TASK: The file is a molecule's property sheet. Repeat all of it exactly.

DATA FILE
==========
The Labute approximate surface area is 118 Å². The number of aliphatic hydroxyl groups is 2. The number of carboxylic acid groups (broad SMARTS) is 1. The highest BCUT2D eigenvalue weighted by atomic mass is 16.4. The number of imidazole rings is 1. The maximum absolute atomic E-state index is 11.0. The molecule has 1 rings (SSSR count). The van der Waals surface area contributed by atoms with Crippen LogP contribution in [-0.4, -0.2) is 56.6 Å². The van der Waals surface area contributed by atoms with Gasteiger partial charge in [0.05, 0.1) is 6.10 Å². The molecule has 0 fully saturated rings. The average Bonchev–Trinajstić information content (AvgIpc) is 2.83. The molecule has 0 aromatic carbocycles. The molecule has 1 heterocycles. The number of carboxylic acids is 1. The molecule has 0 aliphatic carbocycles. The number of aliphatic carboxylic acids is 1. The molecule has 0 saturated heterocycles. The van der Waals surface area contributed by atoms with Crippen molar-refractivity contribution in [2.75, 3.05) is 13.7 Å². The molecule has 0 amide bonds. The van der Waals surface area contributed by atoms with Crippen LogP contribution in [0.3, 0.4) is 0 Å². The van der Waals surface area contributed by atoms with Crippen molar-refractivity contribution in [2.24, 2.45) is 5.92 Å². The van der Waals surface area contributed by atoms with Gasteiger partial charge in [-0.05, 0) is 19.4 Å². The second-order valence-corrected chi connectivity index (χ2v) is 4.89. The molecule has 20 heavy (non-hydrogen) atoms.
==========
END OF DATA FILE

The Labute approximate surface area is 118 Å². The number of aliphatic hydroxyl groups is 2. The number of carboxylic acid groups (broad SMARTS) is 1. The highest BCUT2D eigenvalue weighted by atomic mass is 16.4. The number of imidazole rings is 1. The maximum absolute atomic E-state index is 11.0. The molecule has 1 rings (SSSR count). The van der Waals surface area contributed by atoms with Crippen LogP contribution in [-0.4, -0.2) is 56.6 Å². The van der Waals surface area contributed by atoms with Gasteiger partial charge in [0.05, 0.1) is 6.10 Å². The molecule has 0 fully saturated rings. The average Bonchev–Trinajstić information content (AvgIpc) is 2.83. The molecule has 0 aromatic carbocycles. The molecule has 1 heterocycles. The number of carboxylic acids is 1. The molecule has 0 aliphatic carbocycles. The number of aliphatic carboxylic acids is 1. The molecule has 0 saturated heterocycles. The van der Waals surface area contributed by atoms with Crippen molar-refractivity contribution in [2.75, 3.05) is 13.7 Å². The molecule has 0 amide bonds. The van der Waals surface area contributed by atoms with Crippen LogP contribution in [0.3, 0.4) is 0 Å². The van der Waals surface area contributed by atoms with Crippen molar-refractivity contribution in [2.24, 2.45) is 5.92 Å². The van der Waals surface area contributed by atoms with Gasteiger partial charge in [-0.05, 0) is 19.4 Å². The second-order valence-corrected chi connectivity index (χ2v) is 4.89. The molecule has 20 heavy (non-hydrogen) atoms.